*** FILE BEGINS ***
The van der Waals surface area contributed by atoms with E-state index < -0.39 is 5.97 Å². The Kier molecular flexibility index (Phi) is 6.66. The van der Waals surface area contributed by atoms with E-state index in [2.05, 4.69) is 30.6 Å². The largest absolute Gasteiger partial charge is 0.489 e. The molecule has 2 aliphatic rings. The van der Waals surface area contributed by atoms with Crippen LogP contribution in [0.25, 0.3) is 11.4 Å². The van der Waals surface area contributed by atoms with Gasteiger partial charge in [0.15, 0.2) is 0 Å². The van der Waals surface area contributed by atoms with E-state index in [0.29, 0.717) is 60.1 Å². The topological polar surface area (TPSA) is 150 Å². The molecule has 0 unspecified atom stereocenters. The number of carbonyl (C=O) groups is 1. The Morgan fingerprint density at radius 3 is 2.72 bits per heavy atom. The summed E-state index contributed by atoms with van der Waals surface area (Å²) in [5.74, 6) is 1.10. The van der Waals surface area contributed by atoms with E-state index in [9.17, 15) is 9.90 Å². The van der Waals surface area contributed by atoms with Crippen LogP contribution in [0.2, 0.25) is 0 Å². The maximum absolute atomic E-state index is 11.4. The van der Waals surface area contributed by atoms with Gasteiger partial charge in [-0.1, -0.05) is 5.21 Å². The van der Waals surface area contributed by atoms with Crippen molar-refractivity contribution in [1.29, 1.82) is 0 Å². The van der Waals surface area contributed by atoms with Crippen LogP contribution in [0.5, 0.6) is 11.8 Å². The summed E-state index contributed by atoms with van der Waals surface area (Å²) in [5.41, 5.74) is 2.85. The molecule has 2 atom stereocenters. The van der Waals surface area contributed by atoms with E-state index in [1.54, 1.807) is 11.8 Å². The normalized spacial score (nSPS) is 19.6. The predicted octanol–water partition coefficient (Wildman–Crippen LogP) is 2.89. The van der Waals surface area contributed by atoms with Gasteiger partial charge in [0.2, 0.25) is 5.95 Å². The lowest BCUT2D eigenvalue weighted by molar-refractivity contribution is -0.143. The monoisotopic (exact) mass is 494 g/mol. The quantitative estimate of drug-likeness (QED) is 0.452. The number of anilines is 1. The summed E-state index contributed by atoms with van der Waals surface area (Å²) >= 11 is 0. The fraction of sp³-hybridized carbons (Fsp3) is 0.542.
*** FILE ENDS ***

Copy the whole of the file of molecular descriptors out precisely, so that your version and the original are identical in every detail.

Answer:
The van der Waals surface area contributed by atoms with E-state index < -0.39 is 5.97 Å². The Kier molecular flexibility index (Phi) is 6.66. The van der Waals surface area contributed by atoms with E-state index in [2.05, 4.69) is 30.6 Å². The largest absolute Gasteiger partial charge is 0.489 e. The molecule has 2 aliphatic rings. The van der Waals surface area contributed by atoms with Crippen LogP contribution in [0.25, 0.3) is 11.4 Å². The van der Waals surface area contributed by atoms with Gasteiger partial charge in [0.15, 0.2) is 0 Å². The van der Waals surface area contributed by atoms with E-state index in [0.29, 0.717) is 60.1 Å². The topological polar surface area (TPSA) is 150 Å². The molecule has 0 unspecified atom stereocenters. The number of carbonyl (C=O) groups is 1. The Morgan fingerprint density at radius 3 is 2.72 bits per heavy atom. The summed E-state index contributed by atoms with van der Waals surface area (Å²) in [5.74, 6) is 1.10. The van der Waals surface area contributed by atoms with E-state index in [9.17, 15) is 9.90 Å². The van der Waals surface area contributed by atoms with Crippen LogP contribution in [0.2, 0.25) is 0 Å². The maximum absolute atomic E-state index is 11.4. The van der Waals surface area contributed by atoms with Gasteiger partial charge in [-0.1, -0.05) is 5.21 Å². The van der Waals surface area contributed by atoms with Crippen molar-refractivity contribution in [1.29, 1.82) is 0 Å². The van der Waals surface area contributed by atoms with Crippen LogP contribution in [0.5, 0.6) is 11.8 Å². The summed E-state index contributed by atoms with van der Waals surface area (Å²) in [5.41, 5.74) is 2.85. The molecule has 2 atom stereocenters. The van der Waals surface area contributed by atoms with E-state index in [1.54, 1.807) is 11.8 Å². The normalized spacial score (nSPS) is 19.6. The predicted octanol–water partition coefficient (Wildman–Crippen LogP) is 2.89. The van der Waals surface area contributed by atoms with Gasteiger partial charge in [0.2, 0.25) is 5.95 Å². The lowest BCUT2D eigenvalue weighted by molar-refractivity contribution is -0.143. The monoisotopic (exact) mass is 494 g/mol. The quantitative estimate of drug-likeness (QED) is 0.452. The number of anilines is 1. The summed E-state index contributed by atoms with van der Waals surface area (Å²) >= 11 is 0. The fraction of sp³-hybridized carbons (Fsp3) is 0.542.